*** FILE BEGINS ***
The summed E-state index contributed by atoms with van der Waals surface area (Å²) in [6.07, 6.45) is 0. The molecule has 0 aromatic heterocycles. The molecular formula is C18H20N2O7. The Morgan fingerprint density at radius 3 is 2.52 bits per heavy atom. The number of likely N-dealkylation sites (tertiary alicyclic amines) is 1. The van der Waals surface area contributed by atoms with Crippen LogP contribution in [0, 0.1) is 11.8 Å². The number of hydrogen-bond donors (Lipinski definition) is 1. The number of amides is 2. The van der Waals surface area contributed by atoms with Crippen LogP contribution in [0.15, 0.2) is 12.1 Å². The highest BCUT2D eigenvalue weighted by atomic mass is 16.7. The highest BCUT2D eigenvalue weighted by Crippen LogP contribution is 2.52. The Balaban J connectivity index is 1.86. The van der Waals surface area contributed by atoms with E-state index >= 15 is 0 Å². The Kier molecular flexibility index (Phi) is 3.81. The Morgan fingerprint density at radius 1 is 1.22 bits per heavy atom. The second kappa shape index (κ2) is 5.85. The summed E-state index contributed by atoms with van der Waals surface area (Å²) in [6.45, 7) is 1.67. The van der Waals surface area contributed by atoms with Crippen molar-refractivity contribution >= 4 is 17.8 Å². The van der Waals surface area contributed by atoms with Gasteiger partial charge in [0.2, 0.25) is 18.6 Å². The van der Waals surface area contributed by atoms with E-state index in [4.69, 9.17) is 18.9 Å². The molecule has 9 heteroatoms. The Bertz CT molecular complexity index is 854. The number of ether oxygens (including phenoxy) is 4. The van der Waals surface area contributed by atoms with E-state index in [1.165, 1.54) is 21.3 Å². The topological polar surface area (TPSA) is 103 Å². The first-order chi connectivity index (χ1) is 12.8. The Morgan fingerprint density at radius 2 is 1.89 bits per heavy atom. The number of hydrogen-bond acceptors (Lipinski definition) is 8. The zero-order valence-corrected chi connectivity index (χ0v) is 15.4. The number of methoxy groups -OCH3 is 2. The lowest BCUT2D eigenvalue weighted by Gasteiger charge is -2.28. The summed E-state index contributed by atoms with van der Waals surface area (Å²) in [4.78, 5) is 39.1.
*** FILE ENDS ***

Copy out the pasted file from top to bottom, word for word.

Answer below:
The summed E-state index contributed by atoms with van der Waals surface area (Å²) in [6.07, 6.45) is 0. The molecule has 0 aromatic heterocycles. The molecular formula is C18H20N2O7. The Morgan fingerprint density at radius 3 is 2.52 bits per heavy atom. The number of likely N-dealkylation sites (tertiary alicyclic amines) is 1. The van der Waals surface area contributed by atoms with Crippen LogP contribution in [0, 0.1) is 11.8 Å². The number of hydrogen-bond donors (Lipinski definition) is 1. The number of amides is 2. The van der Waals surface area contributed by atoms with Crippen LogP contribution in [0.15, 0.2) is 12.1 Å². The highest BCUT2D eigenvalue weighted by atomic mass is 16.7. The highest BCUT2D eigenvalue weighted by Crippen LogP contribution is 2.52. The Balaban J connectivity index is 1.86. The van der Waals surface area contributed by atoms with E-state index >= 15 is 0 Å². The Kier molecular flexibility index (Phi) is 3.81. The Morgan fingerprint density at radius 1 is 1.22 bits per heavy atom. The second kappa shape index (κ2) is 5.85. The summed E-state index contributed by atoms with van der Waals surface area (Å²) in [6.45, 7) is 1.67. The van der Waals surface area contributed by atoms with Crippen molar-refractivity contribution >= 4 is 17.8 Å². The van der Waals surface area contributed by atoms with Gasteiger partial charge in [0.2, 0.25) is 18.6 Å². The van der Waals surface area contributed by atoms with E-state index in [4.69, 9.17) is 18.9 Å². The molecule has 9 heteroatoms. The Bertz CT molecular complexity index is 854. The number of ether oxygens (including phenoxy) is 4. The van der Waals surface area contributed by atoms with E-state index in [1.165, 1.54) is 21.3 Å². The topological polar surface area (TPSA) is 103 Å². The first-order chi connectivity index (χ1) is 12.8. The Morgan fingerprint density at radius 2 is 1.89 bits per heavy atom. The number of hydrogen-bond acceptors (Lipinski definition) is 8. The zero-order valence-corrected chi connectivity index (χ0v) is 15.4. The number of methoxy groups -OCH3 is 2. The lowest BCUT2D eigenvalue weighted by Gasteiger charge is -2.28. The summed E-state index contributed by atoms with van der Waals surface area (Å²) in [4.78, 5) is 39.1.